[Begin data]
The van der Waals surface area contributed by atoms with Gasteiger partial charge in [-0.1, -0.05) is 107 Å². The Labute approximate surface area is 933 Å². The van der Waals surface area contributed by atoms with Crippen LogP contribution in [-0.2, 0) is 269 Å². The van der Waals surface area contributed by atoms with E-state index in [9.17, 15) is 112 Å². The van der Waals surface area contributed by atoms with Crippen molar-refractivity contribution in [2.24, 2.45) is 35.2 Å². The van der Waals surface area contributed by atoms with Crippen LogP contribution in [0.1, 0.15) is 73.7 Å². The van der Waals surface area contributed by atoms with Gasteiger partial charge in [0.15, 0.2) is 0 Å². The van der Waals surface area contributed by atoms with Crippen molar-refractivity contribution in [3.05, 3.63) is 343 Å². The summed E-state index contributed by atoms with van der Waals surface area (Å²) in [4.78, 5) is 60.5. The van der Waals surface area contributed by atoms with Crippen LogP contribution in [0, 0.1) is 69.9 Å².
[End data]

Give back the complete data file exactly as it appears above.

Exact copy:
The van der Waals surface area contributed by atoms with Gasteiger partial charge in [-0.1, -0.05) is 107 Å². The Labute approximate surface area is 933 Å². The van der Waals surface area contributed by atoms with Crippen LogP contribution in [-0.2, 0) is 269 Å². The van der Waals surface area contributed by atoms with E-state index in [9.17, 15) is 112 Å². The van der Waals surface area contributed by atoms with Crippen molar-refractivity contribution in [2.24, 2.45) is 35.2 Å². The van der Waals surface area contributed by atoms with Crippen LogP contribution in [0.1, 0.15) is 73.7 Å². The van der Waals surface area contributed by atoms with Gasteiger partial charge in [0.15, 0.2) is 0 Å². The van der Waals surface area contributed by atoms with Crippen molar-refractivity contribution in [3.05, 3.63) is 343 Å². The summed E-state index contributed by atoms with van der Waals surface area (Å²) in [4.78, 5) is 60.5. The van der Waals surface area contributed by atoms with Crippen LogP contribution in [0, 0.1) is 69.9 Å².